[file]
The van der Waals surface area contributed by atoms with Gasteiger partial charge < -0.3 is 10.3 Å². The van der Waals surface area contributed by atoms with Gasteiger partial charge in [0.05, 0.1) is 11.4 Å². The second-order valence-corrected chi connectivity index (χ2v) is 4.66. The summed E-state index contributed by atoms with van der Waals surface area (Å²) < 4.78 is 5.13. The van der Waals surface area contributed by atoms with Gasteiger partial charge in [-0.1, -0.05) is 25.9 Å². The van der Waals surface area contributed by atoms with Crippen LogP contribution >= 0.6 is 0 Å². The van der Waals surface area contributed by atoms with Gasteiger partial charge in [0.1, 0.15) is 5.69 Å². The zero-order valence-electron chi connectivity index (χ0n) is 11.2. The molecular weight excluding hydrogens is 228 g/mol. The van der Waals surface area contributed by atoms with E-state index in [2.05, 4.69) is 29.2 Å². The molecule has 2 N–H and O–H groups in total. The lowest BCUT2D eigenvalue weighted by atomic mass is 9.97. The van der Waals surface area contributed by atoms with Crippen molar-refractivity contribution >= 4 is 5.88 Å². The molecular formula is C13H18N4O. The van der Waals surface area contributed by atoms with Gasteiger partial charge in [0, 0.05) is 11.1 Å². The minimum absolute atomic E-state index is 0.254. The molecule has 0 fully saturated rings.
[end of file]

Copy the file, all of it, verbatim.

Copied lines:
The van der Waals surface area contributed by atoms with Gasteiger partial charge < -0.3 is 10.3 Å². The van der Waals surface area contributed by atoms with Gasteiger partial charge in [0.05, 0.1) is 11.4 Å². The second-order valence-corrected chi connectivity index (χ2v) is 4.66. The summed E-state index contributed by atoms with van der Waals surface area (Å²) < 4.78 is 5.13. The van der Waals surface area contributed by atoms with Gasteiger partial charge in [-0.1, -0.05) is 25.9 Å². The van der Waals surface area contributed by atoms with Crippen LogP contribution >= 0.6 is 0 Å². The van der Waals surface area contributed by atoms with Gasteiger partial charge in [0.1, 0.15) is 5.69 Å². The zero-order valence-electron chi connectivity index (χ0n) is 11.2. The molecular weight excluding hydrogens is 228 g/mol. The van der Waals surface area contributed by atoms with E-state index in [2.05, 4.69) is 29.2 Å². The molecule has 2 N–H and O–H groups in total. The lowest BCUT2D eigenvalue weighted by atomic mass is 9.97. The van der Waals surface area contributed by atoms with Crippen molar-refractivity contribution >= 4 is 5.88 Å². The molecular formula is C13H18N4O. The van der Waals surface area contributed by atoms with Gasteiger partial charge in [0, 0.05) is 11.1 Å². The minimum absolute atomic E-state index is 0.254. The molecule has 0 fully saturated rings.